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Faith In Reasoning

Guest Column Travis Poole

In the August 23 edition of The Tech, Matt Craighead’s article “The Basis of Knowledge” presented a common but overly idealistic view of scientific knowledge. Statements such as, “Man is capable of knowledge but only through reason, never faith or feeling,” and, “either faith is an accurate guide to reality, or it is not. Science and religion are incompatible at their core,” are evidence of Craighead’s view that any belief based upon faith is invalid, and that only ideas based completely on rational deduction constitute knowledge.

The problem with such a view is that ALL knowledge, at some level, is based upon faith. One can trace everything that one “knows” back to some assumption that cannot be proven. Craighead gives us an example of such an assumption in his own article. In his explanation of knowledge he states, “we must start before anything else with the recognition that ‘there is something that I am aware of.’ That is, something exists (existence) and you are aware of it (consciousness). It’s a something, not a nothing or an anything; so it has a specific nature, or identity,” (emphasis mine). This statement is an assumption. It cannot be proven because, as Craighead points out, it is the first axiom. It comes “before anything else,” and thus, there is nothing from which its truth can be derived. To take this statement as true is completely an act of faith. This is not to say that it is a poor or false assumption, but rather that its truth or falsehood cannot be shown deductively.

This will be true of any metaphysical model. The axioms upon which the model is based cannot be proven. Because all other knowledge must be derived from the axioms, they must be assumed to be true without proof. Craighead dismisses materialists and idealists by simply saying, “[they] are wrong.” He offers no proof of this, because he cannot prove it. As long as their assumptions are self-consistent, their models are every bit as valid as Craighead’s. Choosing between these models is an act of faith, not one of deductive logic.

It is attractive to think that one can live logically, making decisions based upon reason alone. As scientists we like to imagine ourselves as purely rational creatures, with no need to ever call upon such an ugly concept as faith. Unfortunately, it is not so simple. As Hume realized in the 18th century, everything we think and do is based upon the assumption that the future will be like the past, and ALL beliefs in “matters of fact” are non-rational. We must assume (without the possibility of proof) many things before we can “know” anything at all.

The very idea that nature functions by rules that we are able to understand is, in fact, an assumption. All of science rests upon this concept, and yet we have no hope of proving it! All the evidence we have makes it seem as though it is a good assumption, but we will never prove it deductively. Thus, we take it as true in an act of faith. Furthermore, essentially every scientific finding is based upon inductive, rather than deductive, arguments. We like to believe that when we conduct our tests, we can successfully isolate a variable, and deductively determine the truth value of a hypothesis. This is, however, impossible. The outcome of any experiment has an infinite number of possible explanations. We use Ockham’s Razor to eliminate all but a very few of the possibilities, but Ockham’s Razor is itself an assumption about nature. The results this assumption give us appear to be good, so we have confidence that our assumption is correct. However, confidence is not certainty. We cannot escape the fact that by invoking Ockham’s Razor we are making an assumption, and thus acting on faith.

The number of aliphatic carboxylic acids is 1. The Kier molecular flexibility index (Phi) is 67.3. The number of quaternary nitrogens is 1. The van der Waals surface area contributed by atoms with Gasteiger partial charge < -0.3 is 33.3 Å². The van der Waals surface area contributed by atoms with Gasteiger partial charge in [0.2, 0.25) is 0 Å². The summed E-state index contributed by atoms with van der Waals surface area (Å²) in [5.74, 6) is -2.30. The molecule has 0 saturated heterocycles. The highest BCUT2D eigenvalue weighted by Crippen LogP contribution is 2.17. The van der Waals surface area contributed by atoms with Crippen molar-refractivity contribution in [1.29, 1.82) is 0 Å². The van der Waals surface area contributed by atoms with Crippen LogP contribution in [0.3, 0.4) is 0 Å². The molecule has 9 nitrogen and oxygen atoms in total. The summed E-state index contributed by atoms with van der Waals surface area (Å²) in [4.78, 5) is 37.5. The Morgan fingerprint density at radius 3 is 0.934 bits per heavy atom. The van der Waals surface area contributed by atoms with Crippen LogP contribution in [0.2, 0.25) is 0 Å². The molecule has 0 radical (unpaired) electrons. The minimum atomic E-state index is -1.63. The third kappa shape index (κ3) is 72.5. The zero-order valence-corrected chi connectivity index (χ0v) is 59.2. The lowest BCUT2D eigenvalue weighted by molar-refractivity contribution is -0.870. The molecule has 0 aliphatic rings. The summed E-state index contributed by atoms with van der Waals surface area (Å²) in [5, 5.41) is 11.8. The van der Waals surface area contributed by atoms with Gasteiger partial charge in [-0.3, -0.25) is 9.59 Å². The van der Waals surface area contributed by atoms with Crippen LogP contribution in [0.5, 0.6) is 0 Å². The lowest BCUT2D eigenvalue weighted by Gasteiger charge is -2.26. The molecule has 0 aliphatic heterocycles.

It is impossible to live by reason alone, so faith cannot be eliminated from thinking. Sometimes this will lead us astray, but that is unavoidable. Pretending faith has no place in our thinking does not prevent us from making false assumptions. It can, however, fill us with unrealistic confidence in our beliefs and it lead one to the view that all assumptions are equal. This author would not put the assumptions required to do science on the same level as the assumptions required by most religions. Craighead, however, does just this when he states that, “either faith is an accurate guide to reality, or it is not.”

We cannot escape the fact that our knowledge is inductive, and fundamentally dependent upon assumptions. The way to deal with this is to make only those assumptions that seem most likely to be true, and, most importantly, keep in mind at all times that our knowledge is based upon assumptions which may very well be false.

Craighead’s message of using reason instead of emotions or faith is not a bad one. The less assumptions one makes, the less chance there is of being wrong. However, we must not fool ourselves into thinking faith can be avoided totally. We must not think that science does not rely on assumptions. We must not forget that, as much as we might like otherwise, the basis of knowledge is faith!

Travis Poole is a graduate student in the Department of Ocean Engineering.